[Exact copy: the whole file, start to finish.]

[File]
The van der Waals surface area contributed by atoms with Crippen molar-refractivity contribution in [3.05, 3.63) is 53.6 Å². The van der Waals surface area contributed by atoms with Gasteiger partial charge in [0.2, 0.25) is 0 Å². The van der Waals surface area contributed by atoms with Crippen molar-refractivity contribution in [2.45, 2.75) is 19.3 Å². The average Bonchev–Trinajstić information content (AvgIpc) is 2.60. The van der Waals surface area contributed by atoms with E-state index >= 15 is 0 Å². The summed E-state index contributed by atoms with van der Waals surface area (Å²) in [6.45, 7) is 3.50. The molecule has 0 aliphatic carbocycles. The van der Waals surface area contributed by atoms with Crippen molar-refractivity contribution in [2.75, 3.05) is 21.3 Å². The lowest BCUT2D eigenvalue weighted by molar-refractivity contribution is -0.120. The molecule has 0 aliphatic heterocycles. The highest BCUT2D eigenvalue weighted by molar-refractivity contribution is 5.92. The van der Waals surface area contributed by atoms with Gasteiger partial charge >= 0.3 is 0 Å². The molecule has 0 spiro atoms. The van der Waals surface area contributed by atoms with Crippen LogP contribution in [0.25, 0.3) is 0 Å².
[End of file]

The van der Waals surface area contributed by atoms with Crippen molar-refractivity contribution in [3.05, 3.63) is 53.6 Å². The van der Waals surface area contributed by atoms with Gasteiger partial charge in [0.2, 0.25) is 0 Å². The van der Waals surface area contributed by atoms with Crippen molar-refractivity contribution in [2.45, 2.75) is 19.3 Å². The average Bonchev–Trinajstić information content (AvgIpc) is 2.60. The van der Waals surface area contributed by atoms with E-state index >= 15 is 0 Å². The summed E-state index contributed by atoms with van der Waals surface area (Å²) in [6.45, 7) is 3.50. The molecule has 0 aliphatic carbocycles. The van der Waals surface area contributed by atoms with Crippen molar-refractivity contribution in [2.75, 3.05) is 21.3 Å². The lowest BCUT2D eigenvalue weighted by molar-refractivity contribution is -0.120. The molecule has 0 aliphatic heterocycles. The highest BCUT2D eigenvalue weighted by molar-refractivity contribution is 5.92. The van der Waals surface area contributed by atoms with Gasteiger partial charge >= 0.3 is 0 Å². The molecule has 0 spiro atoms. The van der Waals surface area contributed by atoms with Crippen LogP contribution in [0.25, 0.3) is 0 Å².